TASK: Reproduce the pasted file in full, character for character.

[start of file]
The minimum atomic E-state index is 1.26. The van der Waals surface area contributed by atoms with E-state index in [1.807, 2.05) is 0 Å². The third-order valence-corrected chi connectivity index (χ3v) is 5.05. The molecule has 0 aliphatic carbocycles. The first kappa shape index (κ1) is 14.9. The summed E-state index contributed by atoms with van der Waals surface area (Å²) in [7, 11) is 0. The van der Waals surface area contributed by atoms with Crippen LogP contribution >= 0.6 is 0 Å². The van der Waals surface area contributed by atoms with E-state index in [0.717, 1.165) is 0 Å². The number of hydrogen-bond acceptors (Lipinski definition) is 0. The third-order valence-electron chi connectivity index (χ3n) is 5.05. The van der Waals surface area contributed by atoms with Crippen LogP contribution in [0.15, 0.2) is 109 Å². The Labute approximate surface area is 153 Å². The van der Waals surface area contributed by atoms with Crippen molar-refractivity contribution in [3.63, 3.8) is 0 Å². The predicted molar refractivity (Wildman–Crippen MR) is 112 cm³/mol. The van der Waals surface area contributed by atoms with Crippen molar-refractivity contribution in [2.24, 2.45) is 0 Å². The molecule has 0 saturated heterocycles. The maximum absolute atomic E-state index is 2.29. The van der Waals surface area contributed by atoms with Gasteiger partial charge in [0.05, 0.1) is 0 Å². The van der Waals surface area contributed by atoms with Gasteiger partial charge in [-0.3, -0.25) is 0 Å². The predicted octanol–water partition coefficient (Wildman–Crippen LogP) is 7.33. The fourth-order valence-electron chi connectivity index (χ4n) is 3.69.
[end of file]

The minimum atomic E-state index is 1.26. The van der Waals surface area contributed by atoms with E-state index in [1.807, 2.05) is 0 Å². The third-order valence-corrected chi connectivity index (χ3v) is 5.05. The molecule has 0 aliphatic carbocycles. The first kappa shape index (κ1) is 14.9. The summed E-state index contributed by atoms with van der Waals surface area (Å²) in [7, 11) is 0. The van der Waals surface area contributed by atoms with Crippen LogP contribution >= 0.6 is 0 Å². The van der Waals surface area contributed by atoms with E-state index in [0.717, 1.165) is 0 Å². The number of hydrogen-bond acceptors (Lipinski definition) is 0. The third-order valence-electron chi connectivity index (χ3n) is 5.05. The van der Waals surface area contributed by atoms with Crippen LogP contribution in [0.15, 0.2) is 109 Å². The Labute approximate surface area is 153 Å². The van der Waals surface area contributed by atoms with Crippen molar-refractivity contribution in [3.63, 3.8) is 0 Å². The predicted molar refractivity (Wildman–Crippen MR) is 112 cm³/mol. The van der Waals surface area contributed by atoms with Crippen molar-refractivity contribution in [2.24, 2.45) is 0 Å². The molecule has 0 saturated heterocycles. The maximum absolute atomic E-state index is 2.29. The van der Waals surface area contributed by atoms with Gasteiger partial charge in [0.05, 0.1) is 0 Å². The van der Waals surface area contributed by atoms with Gasteiger partial charge in [-0.3, -0.25) is 0 Å². The predicted octanol–water partition coefficient (Wildman–Crippen LogP) is 7.33. The fourth-order valence-electron chi connectivity index (χ4n) is 3.69.